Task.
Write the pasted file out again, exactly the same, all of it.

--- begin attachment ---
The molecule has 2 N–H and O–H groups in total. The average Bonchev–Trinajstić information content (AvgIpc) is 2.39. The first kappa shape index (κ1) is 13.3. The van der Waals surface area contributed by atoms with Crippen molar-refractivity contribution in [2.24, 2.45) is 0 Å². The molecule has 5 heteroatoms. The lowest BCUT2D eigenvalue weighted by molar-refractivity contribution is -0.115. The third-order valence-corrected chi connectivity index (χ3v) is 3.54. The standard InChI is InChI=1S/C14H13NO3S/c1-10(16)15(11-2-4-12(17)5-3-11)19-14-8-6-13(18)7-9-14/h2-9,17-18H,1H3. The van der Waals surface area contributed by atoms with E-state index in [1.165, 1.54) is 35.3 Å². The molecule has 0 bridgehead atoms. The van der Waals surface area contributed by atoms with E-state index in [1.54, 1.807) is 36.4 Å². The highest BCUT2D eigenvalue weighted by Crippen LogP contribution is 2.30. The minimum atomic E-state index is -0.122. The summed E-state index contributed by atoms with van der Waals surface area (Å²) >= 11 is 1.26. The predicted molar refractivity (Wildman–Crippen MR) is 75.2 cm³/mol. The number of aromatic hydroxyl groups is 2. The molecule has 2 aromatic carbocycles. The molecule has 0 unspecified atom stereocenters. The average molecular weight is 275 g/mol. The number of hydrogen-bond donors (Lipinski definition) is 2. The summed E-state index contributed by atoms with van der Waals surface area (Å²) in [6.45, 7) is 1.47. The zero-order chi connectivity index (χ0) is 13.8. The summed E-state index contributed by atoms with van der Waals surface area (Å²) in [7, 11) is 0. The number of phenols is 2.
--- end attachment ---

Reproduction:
The molecule has 2 N–H and O–H groups in total. The average Bonchev–Trinajstić information content (AvgIpc) is 2.39. The first kappa shape index (κ1) is 13.3. The van der Waals surface area contributed by atoms with Crippen molar-refractivity contribution in [2.24, 2.45) is 0 Å². The molecule has 5 heteroatoms. The lowest BCUT2D eigenvalue weighted by molar-refractivity contribution is -0.115. The third-order valence-corrected chi connectivity index (χ3v) is 3.54. The standard InChI is InChI=1S/C14H13NO3S/c1-10(16)15(11-2-4-12(17)5-3-11)19-14-8-6-13(18)7-9-14/h2-9,17-18H,1H3. The van der Waals surface area contributed by atoms with E-state index in [1.165, 1.54) is 35.3 Å². The molecule has 0 bridgehead atoms. The van der Waals surface area contributed by atoms with E-state index in [1.54, 1.807) is 36.4 Å². The highest BCUT2D eigenvalue weighted by Crippen LogP contribution is 2.30. The minimum atomic E-state index is -0.122. The summed E-state index contributed by atoms with van der Waals surface area (Å²) >= 11 is 1.26. The predicted molar refractivity (Wildman–Crippen MR) is 75.2 cm³/mol. The number of aromatic hydroxyl groups is 2. The molecule has 2 aromatic carbocycles. The molecule has 0 unspecified atom stereocenters. The average molecular weight is 275 g/mol. The number of hydrogen-bond donors (Lipinski definition) is 2. The summed E-state index contributed by atoms with van der Waals surface area (Å²) in [6.45, 7) is 1.47. The zero-order chi connectivity index (χ0) is 13.8. The summed E-state index contributed by atoms with van der Waals surface area (Å²) in [7, 11) is 0. The number of phenols is 2.